EDIT: You don't get raw OS interrupts like in low level languages, but that primarily comes from the managed side of things, not Windows Forms. You can use WndProc to process raw Windows Messages as they happen, however.

This post has been edited by MageUK: 25 July 2009 - 04:13 PM

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#11 rgoodwin6  Icon User is offline

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Re: C# Windows Forms

Posted 25 July 2009 - 04:02 PM

View PostMageUK, on 25 Jul, 2009 - 02:46 PM, said:

View Postrgoodwin6, on 25 Jul, 2009 - 02:24 PM, said:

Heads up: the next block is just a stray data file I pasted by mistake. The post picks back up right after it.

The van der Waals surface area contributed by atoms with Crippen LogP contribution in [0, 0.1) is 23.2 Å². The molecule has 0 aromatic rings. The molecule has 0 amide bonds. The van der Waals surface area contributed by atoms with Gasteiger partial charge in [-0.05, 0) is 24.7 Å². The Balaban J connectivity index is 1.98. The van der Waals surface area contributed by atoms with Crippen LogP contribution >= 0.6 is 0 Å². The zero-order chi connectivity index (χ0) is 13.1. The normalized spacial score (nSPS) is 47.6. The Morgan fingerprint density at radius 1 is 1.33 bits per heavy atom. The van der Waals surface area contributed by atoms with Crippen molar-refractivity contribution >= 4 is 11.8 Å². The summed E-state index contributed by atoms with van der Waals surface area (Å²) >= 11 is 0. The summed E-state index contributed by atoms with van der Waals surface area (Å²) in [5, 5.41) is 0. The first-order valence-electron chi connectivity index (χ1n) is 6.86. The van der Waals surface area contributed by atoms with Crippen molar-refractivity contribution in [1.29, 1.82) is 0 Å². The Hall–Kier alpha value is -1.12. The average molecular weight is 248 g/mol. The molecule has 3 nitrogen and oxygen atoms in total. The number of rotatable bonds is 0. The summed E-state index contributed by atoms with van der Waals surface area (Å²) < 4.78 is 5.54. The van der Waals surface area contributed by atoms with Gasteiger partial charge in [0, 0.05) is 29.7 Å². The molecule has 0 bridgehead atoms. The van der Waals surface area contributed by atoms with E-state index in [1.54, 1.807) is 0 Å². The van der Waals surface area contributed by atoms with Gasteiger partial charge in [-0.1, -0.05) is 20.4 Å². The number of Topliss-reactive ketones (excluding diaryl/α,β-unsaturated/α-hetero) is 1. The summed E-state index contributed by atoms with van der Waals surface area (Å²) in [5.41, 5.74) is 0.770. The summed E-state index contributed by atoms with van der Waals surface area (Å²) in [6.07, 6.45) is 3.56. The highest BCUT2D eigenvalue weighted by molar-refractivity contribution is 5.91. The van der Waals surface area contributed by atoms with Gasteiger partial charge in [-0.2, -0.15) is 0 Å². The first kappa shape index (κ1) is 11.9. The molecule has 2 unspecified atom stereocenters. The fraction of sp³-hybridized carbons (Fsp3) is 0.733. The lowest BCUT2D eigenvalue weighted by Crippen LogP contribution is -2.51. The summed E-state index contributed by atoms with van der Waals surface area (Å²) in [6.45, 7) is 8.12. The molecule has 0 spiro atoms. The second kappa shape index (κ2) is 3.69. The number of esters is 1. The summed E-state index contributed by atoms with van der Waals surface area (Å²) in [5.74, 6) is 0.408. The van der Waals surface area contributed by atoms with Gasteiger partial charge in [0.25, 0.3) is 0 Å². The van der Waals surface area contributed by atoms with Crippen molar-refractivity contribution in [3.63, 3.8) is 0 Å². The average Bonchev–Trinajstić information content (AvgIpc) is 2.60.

Don't take it the wrong way. I'm just trying to learn something. I've been writing code in C since the late 70's and I'm tyring to figure out how to migrate to C# (since C is pretty much obsolete). The thing is that the only sample code I've seen in C# uses these Windows forms and they are all trivial examples. If you are writing 1000+ lines of code, why break the flow by going to these point and click dialog box interfaces? There must be function calls that do the same thing. They didn't do away with interrupt handling functions, did they?

I suppose that more to the point of what I am trying to find out is where can I see a non trivial sample of a complex program in C#? That's what I want to begin to understand.

Sorry, I didn't take it the wrong way :)

Creating a GUI Application using Windows Forms is just the same as, erm, for example, using Win32 API Calls to produce a window.